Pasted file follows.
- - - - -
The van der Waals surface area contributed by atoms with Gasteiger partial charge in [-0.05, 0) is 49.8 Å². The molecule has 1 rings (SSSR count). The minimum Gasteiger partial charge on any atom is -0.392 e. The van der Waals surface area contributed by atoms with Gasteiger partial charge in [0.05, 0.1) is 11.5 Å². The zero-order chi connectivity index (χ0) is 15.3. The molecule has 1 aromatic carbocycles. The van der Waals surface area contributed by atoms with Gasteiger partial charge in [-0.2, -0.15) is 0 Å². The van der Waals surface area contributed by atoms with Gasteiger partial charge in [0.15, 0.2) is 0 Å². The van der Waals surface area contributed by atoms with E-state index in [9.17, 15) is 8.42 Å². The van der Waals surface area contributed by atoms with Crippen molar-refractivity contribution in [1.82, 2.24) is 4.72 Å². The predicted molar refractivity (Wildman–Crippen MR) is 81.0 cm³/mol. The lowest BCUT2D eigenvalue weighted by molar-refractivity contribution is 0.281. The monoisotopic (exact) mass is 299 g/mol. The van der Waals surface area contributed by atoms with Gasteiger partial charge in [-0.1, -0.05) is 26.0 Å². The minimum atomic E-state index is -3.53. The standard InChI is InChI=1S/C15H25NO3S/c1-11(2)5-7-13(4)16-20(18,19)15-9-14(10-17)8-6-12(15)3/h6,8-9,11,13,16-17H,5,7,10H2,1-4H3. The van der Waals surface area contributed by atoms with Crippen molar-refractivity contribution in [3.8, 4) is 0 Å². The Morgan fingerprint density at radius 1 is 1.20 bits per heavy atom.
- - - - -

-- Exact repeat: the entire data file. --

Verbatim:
The van der Waals surface area contributed by atoms with Gasteiger partial charge in [-0.05, 0) is 49.8 Å². The molecule has 1 rings (SSSR count). The minimum Gasteiger partial charge on any atom is -0.392 e. The van der Waals surface area contributed by atoms with Gasteiger partial charge in [0.05, 0.1) is 11.5 Å². The zero-order chi connectivity index (χ0) is 15.3. The molecule has 1 aromatic carbocycles. The van der Waals surface area contributed by atoms with Gasteiger partial charge in [-0.2, -0.15) is 0 Å². The van der Waals surface area contributed by atoms with Gasteiger partial charge in [0.15, 0.2) is 0 Å². The van der Waals surface area contributed by atoms with E-state index in [9.17, 15) is 8.42 Å². The van der Waals surface area contributed by atoms with Crippen molar-refractivity contribution in [1.82, 2.24) is 4.72 Å². The predicted molar refractivity (Wildman–Crippen MR) is 81.0 cm³/mol. The lowest BCUT2D eigenvalue weighted by molar-refractivity contribution is 0.281. The monoisotopic (exact) mass is 299 g/mol. The van der Waals surface area contributed by atoms with Gasteiger partial charge in [-0.1, -0.05) is 26.0 Å². The minimum atomic E-state index is -3.53. The standard InChI is InChI=1S/C15H25NO3S/c1-11(2)5-7-13(4)16-20(18,19)15-9-14(10-17)8-6-12(15)3/h6,8-9,11,13,16-17H,5,7,10H2,1-4H3. The van der Waals surface area contributed by atoms with Crippen molar-refractivity contribution in [3.8, 4) is 0 Å². The Morgan fingerprint density at radius 1 is 1.20 bits per heavy atom.